Tuesday
Oct182011

Former schoolteacher opens her own ‘stress-free’ school in downtown Bristol

By BRENDA CHARPENTIER 

Union Leader Correspondent 

BRISTOL
 — When former public schoolteacher Jennifer MacDonald started thinking about what kind of school she wanted for her young daughter, she envisioned a peaceful, stress-free environment: Kids learning at their own pace. A focus on discovery, not passing high-stakes tests. Kids delving deeply into subjects that fascinate them and learning to be compassionate, kind and in control of their own bodies.

Finding such a place proved to be more difficult than envisioning it. After several years of planning, dreaming and working, she has solved her quandary by opening her own school, Heart Centered Multi-Age, in downtown Bristol. It’s an extended day program from 7 a.m. to 5 p.m., offering full-day kindergarten and before-care and after-care.

“I wanted to give kids more time in the day to learn through their senses and not be so focused on preparing for the tests. I saw a need. I wanted to provide kids a place where it was a little more calm and they could learn what they’re interested in,” MacDonald said.

MacDonald taught in public schools for nine years, but it wasn’t until the birth of her daughter that she started thinking about her ideal school. Inspiration came in the form of a parenting book by Susan Dermot called “Calm and Compassionate Children.”

“She (the author) said, ‘If you’re not happy with what’s out there for your kids, do something different,’” MacDonald remembered. “I said, ‘Why not?’” Deanna Sanschagrin of Bristol was among a group of moms who dreamed with MacDonald and encouraged her to open a school. Now Sanschagrin’s daughter Cora attends kindergarten there. “In the morning when you walk through the door, you just get the feeling of peace. It’s a comfortable environment. I liked how it was going to be smaller class sizes … and I just like the way Jen approaches the learning experience. It’s not just all by textbook. It’s more individualized based on the child’s needs,” Sanschagrin said.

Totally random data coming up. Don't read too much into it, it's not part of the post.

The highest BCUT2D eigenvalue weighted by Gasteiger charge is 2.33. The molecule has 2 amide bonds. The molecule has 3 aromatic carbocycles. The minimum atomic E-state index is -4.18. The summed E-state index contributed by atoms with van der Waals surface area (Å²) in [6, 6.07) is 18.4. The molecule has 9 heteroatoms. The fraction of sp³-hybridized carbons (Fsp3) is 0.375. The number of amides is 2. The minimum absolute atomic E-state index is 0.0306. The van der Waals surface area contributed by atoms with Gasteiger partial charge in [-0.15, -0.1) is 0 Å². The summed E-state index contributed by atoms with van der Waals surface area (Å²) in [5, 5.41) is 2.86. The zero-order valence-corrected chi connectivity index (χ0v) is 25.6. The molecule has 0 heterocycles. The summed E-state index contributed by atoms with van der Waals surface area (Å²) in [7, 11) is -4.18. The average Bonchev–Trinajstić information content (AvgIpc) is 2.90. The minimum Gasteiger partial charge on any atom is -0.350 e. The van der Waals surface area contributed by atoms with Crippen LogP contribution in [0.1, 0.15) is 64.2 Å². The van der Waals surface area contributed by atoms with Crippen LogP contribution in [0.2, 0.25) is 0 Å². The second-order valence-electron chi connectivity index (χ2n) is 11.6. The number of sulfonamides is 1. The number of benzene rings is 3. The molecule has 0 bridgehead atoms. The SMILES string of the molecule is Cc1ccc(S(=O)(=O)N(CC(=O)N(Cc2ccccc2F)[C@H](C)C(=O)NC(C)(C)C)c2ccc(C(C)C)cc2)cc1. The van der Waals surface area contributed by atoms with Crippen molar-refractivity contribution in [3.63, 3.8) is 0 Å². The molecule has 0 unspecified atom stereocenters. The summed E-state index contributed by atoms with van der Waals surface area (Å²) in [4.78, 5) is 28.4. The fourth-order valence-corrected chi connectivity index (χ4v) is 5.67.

Half-day kindergarten, requiring children to be picked up or dropped off in the middle of the work day, wasn’t a good option for her family, she said. “Having before- and after-care is huge for us,” she said. “My husband and I both have to travel to work. Even with after-school programs (at public schools), it just isn’t enough,.

Tucked between Gina’s Place cafe and Dancing Feet Studios on Pleasant Street, the school is in a formerly vacant building that once housed a karate studio and a bike shop. MacDonald, her husband Andrew, friends and students’ parents made over the old building, which MacDonald described as having lots of crooked angles and lime green walls before she and her crew painted the interior a buttery yellow and bright white. The space is a large, airy studio with painted wood floors and high ceilings.

“It took all summer,” she said of the renovations. “We worked pretty hard … lots of elbow grease.”

Five students, one of whom is MacDonald’s daughter Elle, attend the school, and all are kindergarteners. With a state license to educate kids ages 5 through 8 at the school, MacDonald hopes to grow and develop a strong kindergarten and first-grade program in her present location, then possibly expand to include second- and third-grade. Tuition is $6,000 for the 10-month school year.